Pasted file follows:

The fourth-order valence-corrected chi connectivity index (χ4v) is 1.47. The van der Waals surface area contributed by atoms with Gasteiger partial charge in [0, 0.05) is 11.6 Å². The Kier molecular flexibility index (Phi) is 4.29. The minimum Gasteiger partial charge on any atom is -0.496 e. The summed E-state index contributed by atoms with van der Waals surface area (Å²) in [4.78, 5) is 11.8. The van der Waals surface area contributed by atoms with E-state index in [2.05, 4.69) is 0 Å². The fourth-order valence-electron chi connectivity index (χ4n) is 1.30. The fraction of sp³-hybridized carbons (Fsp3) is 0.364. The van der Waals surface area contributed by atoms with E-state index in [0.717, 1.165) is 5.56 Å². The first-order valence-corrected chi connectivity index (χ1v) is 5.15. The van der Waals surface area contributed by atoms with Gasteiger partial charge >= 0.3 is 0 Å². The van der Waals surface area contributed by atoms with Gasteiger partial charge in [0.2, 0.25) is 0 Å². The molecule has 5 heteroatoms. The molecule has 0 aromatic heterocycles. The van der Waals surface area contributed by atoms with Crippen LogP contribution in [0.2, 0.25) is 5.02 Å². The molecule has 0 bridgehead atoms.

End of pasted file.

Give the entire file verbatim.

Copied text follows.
The fourth-order valence-corrected chi connectivity index (χ4v) is 1.47. The van der Waals surface area contributed by atoms with Gasteiger partial charge in [0, 0.05) is 11.6 Å². The Kier molecular flexibility index (Phi) is 4.29. The minimum Gasteiger partial charge on any atom is -0.496 e. The summed E-state index contributed by atoms with van der Waals surface area (Å²) in [4.78, 5) is 11.8. The van der Waals surface area contributed by atoms with E-state index in [2.05, 4.69) is 0 Å². The fourth-order valence-electron chi connectivity index (χ4n) is 1.30. The fraction of sp³-hybridized carbons (Fsp3) is 0.364. The van der Waals surface area contributed by atoms with E-state index in [0.717, 1.165) is 5.56 Å². The first-order valence-corrected chi connectivity index (χ1v) is 5.15. The van der Waals surface area contributed by atoms with Gasteiger partial charge >= 0.3 is 0 Å². The van der Waals surface area contributed by atoms with Gasteiger partial charge in [0.2, 0.25) is 0 Å². The molecule has 5 heteroatoms. The molecule has 0 aromatic heterocycles. The van der Waals surface area contributed by atoms with Crippen LogP contribution in [0.2, 0.25) is 5.02 Å². The molecule has 0 bridgehead atoms.